When eleven-year-old Cooper Sullivan’s parents send him to his grandparents’ South Dakota horse ranch for a summer on his grandparents’ horse ranch, he expects the worst two months of his life. Instead, he meets the neighbors’ daughter, Lillian Chance. She shares his love of baseball and teaches him how to ride horses. With each annual visit their friendship grows and develops into something more, until the year they stumble on the body of a dead hiker.
From that day on, their lives follow different paths. Coop breaks away from his father’s demands while Lil becomes a wildlife biologist and creates the Chance Wildlife Refuge.
Twelve years later their lives intersect once more. Coop leaves his job as a private investigator in New York to care for his grandparents and the ranch. Still hurt by his departure all those years ago, Lil determines to not let his presence hold her back. But when animals are slaughtered, and left for Lil to find, and a man goes missing, Coop will stop at nothing to keep her safe, even if it means disrupting her life and the peace she fought so hard to achieve.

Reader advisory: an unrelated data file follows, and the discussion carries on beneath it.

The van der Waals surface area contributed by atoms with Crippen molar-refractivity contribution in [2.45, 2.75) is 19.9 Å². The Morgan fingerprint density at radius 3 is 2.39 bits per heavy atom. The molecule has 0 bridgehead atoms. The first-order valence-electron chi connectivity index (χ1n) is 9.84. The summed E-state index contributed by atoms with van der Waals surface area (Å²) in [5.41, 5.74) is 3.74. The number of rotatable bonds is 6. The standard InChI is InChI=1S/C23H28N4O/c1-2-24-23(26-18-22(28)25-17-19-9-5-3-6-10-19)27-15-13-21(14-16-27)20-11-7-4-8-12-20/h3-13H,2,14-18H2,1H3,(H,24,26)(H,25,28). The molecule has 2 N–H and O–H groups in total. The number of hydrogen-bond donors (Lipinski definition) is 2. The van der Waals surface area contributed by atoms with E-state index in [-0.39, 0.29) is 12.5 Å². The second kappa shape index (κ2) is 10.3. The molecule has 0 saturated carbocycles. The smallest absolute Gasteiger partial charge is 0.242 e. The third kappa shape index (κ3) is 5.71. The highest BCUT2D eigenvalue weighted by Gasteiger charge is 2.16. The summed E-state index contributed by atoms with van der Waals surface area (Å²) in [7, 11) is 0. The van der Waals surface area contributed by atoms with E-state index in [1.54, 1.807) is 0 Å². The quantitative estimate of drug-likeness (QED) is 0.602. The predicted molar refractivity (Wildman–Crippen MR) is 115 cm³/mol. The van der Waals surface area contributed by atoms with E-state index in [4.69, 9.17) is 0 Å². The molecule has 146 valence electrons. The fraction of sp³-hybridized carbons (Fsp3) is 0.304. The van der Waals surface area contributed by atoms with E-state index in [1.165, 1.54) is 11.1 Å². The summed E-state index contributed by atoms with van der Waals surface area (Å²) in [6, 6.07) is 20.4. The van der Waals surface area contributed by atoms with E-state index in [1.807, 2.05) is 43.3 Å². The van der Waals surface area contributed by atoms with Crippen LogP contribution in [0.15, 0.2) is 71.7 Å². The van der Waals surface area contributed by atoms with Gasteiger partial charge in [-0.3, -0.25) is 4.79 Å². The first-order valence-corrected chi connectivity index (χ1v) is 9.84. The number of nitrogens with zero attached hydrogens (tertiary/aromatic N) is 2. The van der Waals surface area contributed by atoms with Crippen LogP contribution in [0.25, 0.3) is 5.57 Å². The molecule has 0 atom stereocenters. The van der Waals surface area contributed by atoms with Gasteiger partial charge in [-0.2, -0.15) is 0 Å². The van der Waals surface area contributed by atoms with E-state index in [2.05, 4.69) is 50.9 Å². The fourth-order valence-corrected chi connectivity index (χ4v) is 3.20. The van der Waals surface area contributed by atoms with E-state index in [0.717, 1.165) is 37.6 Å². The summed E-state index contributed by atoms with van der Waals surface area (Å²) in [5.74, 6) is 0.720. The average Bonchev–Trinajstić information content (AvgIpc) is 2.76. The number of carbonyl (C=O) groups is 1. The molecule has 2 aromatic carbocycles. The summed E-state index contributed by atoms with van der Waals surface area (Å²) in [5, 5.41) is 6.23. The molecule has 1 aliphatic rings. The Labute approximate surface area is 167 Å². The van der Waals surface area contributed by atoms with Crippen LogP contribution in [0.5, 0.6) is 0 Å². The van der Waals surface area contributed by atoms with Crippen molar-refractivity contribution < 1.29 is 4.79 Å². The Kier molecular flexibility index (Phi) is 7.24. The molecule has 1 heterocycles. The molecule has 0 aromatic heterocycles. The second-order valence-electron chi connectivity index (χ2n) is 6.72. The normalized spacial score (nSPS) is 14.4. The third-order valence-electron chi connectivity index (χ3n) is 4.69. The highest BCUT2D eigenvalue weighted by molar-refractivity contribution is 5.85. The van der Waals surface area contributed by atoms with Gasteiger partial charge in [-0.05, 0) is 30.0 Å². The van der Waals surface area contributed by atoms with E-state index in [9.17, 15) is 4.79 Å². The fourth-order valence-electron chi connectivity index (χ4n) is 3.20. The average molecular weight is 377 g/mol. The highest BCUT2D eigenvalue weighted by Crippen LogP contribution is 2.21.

At first, I was very excited to read Nora Roberts’ Black Hills, but the more I read, the greater my disappointment grew. While the plot is intriguing and Roberts draws the reader into the world of wildlife biologists, I grew irritated with the crude language. By this I refer to swear words as well as countless distasteful conversations between the characters. They treat sex in a cavalier fashion, often talking about it or the opposite sex in extremely debasing terms. The words lust and love are thrown around freely and interchangeably, even when it’s lust every time.
Numerous sex scenes leave little to the imagination. Roberts isn’t a bad writer, she pulls her audience into the intricacies of a wildlife refuge and the lives of its inhabitants and caretakers, but if one pulls out the vulgar words, crass conversations, and sex scenes, there isn’t much left to this book. That aside, this novel is for those who prefer figuring out how to catch the culprit rather than learning whodunit, as the reader knows the culprit almost from the beginning.
Overall, Black Hills disappointed me. Knowing that Roberts is a mystery writer and having enjoyed several movies based on her books, I had high expectations for the novel. Unfortunately, I will now have to think twice before reading a Nora Roberts book again and stick to the movies, which are cleaner.
Review copy provided by Putnam.
**Originally posted on Fiction Addict.